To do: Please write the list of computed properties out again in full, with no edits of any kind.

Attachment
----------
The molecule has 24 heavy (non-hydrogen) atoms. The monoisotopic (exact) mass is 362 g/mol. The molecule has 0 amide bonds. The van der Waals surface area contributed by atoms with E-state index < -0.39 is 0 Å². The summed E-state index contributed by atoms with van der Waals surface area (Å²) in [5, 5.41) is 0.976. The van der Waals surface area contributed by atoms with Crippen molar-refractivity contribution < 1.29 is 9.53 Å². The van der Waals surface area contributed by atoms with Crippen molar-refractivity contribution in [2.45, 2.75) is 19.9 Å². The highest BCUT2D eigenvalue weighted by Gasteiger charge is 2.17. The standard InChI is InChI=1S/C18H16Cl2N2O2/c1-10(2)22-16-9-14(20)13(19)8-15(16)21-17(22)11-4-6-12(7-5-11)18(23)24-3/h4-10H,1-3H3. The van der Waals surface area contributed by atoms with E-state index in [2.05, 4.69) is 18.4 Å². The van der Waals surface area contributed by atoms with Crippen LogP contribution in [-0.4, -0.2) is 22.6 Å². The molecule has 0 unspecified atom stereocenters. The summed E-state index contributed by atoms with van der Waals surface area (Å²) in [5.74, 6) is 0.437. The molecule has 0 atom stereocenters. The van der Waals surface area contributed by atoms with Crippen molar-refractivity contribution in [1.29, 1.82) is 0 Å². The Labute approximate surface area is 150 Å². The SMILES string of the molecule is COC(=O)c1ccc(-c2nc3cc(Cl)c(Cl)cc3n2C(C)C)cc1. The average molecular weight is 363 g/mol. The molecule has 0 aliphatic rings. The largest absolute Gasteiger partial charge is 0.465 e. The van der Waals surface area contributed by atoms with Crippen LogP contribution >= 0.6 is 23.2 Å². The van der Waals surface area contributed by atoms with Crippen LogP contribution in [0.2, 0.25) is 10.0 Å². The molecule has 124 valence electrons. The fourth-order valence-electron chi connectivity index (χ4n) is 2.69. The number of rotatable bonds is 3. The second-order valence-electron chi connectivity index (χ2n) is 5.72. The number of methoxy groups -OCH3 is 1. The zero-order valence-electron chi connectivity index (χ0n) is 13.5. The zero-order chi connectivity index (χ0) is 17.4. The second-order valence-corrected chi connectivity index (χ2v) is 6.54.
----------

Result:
The molecule has 24 heavy (non-hydrogen) atoms. The monoisotopic (exact) mass is 362 g/mol. The molecule has 0 amide bonds. The van der Waals surface area contributed by atoms with E-state index < -0.39 is 0 Å². The summed E-state index contributed by atoms with van der Waals surface area (Å²) in [5, 5.41) is 0.976. The van der Waals surface area contributed by atoms with Crippen molar-refractivity contribution < 1.29 is 9.53 Å². The van der Waals surface area contributed by atoms with Crippen molar-refractivity contribution in [2.45, 2.75) is 19.9 Å². The highest BCUT2D eigenvalue weighted by Gasteiger charge is 2.17. The standard InChI is InChI=1S/C18H16Cl2N2O2/c1-10(2)22-16-9-14(20)13(19)8-15(16)21-17(22)11-4-6-12(7-5-11)18(23)24-3/h4-10H,1-3H3. The van der Waals surface area contributed by atoms with E-state index in [2.05, 4.69) is 18.4 Å². The van der Waals surface area contributed by atoms with Crippen LogP contribution in [-0.4, -0.2) is 22.6 Å². The molecule has 0 unspecified atom stereocenters. The summed E-state index contributed by atoms with van der Waals surface area (Å²) in [5.74, 6) is 0.437. The molecule has 0 atom stereocenters. The van der Waals surface area contributed by atoms with Crippen molar-refractivity contribution in [1.29, 1.82) is 0 Å². The Labute approximate surface area is 150 Å². The SMILES string of the molecule is COC(=O)c1ccc(-c2nc3cc(Cl)c(Cl)cc3n2C(C)C)cc1. The average molecular weight is 363 g/mol. The molecule has 0 aliphatic rings. The largest absolute Gasteiger partial charge is 0.465 e. The van der Waals surface area contributed by atoms with Crippen LogP contribution >= 0.6 is 23.2 Å². The van der Waals surface area contributed by atoms with Crippen LogP contribution in [0.2, 0.25) is 10.0 Å². The molecule has 124 valence electrons. The fourth-order valence-electron chi connectivity index (χ4n) is 2.69. The number of rotatable bonds is 3. The second-order valence-electron chi connectivity index (χ2n) is 5.72. The number of methoxy groups -OCH3 is 1. The zero-order valence-electron chi connectivity index (χ0n) is 13.5. The zero-order chi connectivity index (χ0) is 17.4. The second-order valence-corrected chi connectivity index (χ2v) is 6.54.